In a loosely paced, prize-winning political satire, possible descendants of a Chinese revolutionary martyr are linked to an orphan girl with a bourgeois attitude.
Su Tong (My Life as Emperor, 2005, etc.) won the Asian Man Literary Prize for this salty tragicomedy tracing an absurdly burdened life in the era of the Cultural Revolution. Its central character is Dongliang, whose father believes himself the son of revolutionary heroine Deng Shaoxiang, a fact proved by the fish-shaped birthmark on his backside. But when an investigative team declares the claim invalid, 15-year-old Dongliang’s world falls apart. His father’s “lifestyle problems” (multiple sexual liaisons) also come to light, and divorce follows. Forced to choose between his parents, Dongliang accompanies his father into a life of shame on a fishing barge where Ku tries to castrate himself. The curious tone of the story lends a farcical, occasionally even dreamy edge to a tale layered with subtle references to China’s recent past as well as burdensome sexuality and sorrow. Dongliang is often adrift, a misfit who only discovers some purpose when an orphan child, Huixian, is found on the barge. But Dongliang’s feelings are not reciprocated, and Huixian grows up first to a life of success and then experiences her own fall from grace.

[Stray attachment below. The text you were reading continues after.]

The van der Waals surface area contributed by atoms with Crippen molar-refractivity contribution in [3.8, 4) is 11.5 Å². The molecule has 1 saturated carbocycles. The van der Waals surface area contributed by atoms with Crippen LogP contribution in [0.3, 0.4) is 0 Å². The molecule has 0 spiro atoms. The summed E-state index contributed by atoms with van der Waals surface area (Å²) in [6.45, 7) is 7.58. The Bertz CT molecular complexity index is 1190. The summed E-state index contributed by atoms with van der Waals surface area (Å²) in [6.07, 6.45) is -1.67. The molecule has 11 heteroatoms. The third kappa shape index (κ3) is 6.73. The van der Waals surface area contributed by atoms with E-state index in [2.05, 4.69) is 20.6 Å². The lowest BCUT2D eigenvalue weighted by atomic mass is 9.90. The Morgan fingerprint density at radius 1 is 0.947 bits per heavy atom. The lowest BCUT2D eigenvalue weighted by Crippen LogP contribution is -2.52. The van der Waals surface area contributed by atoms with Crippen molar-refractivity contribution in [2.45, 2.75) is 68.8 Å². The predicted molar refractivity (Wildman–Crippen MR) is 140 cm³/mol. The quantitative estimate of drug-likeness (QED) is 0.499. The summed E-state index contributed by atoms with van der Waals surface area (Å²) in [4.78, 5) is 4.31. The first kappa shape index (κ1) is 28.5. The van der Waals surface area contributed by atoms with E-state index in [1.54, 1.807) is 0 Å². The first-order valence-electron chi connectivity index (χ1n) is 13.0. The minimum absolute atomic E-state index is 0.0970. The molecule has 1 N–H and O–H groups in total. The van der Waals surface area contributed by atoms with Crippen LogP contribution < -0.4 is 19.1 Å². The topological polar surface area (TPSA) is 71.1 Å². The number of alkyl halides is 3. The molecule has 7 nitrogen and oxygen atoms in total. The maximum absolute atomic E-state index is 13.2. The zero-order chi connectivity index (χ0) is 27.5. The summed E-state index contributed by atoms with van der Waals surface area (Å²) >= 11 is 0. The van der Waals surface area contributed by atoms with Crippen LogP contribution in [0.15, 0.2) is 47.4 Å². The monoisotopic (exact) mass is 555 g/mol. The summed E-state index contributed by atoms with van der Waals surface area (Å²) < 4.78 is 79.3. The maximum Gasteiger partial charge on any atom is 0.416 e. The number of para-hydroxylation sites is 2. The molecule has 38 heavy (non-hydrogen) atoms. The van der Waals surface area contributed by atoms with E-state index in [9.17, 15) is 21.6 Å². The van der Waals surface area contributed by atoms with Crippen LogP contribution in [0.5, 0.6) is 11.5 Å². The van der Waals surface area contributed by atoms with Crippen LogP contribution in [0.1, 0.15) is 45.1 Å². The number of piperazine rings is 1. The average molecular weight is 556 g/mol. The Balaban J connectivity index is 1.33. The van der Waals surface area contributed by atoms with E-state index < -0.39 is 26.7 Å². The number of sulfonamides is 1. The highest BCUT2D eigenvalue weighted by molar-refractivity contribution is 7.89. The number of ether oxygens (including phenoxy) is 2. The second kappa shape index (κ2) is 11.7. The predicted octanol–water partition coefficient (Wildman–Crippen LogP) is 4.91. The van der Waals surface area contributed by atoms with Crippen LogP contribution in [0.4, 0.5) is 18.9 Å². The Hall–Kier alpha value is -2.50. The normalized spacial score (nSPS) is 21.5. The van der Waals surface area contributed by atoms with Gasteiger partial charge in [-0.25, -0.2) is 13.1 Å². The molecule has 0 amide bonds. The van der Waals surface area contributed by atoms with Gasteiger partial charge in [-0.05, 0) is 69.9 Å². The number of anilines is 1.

This meandering, oddly shaped novel is likely to be of greater impact to readers familiar with its context.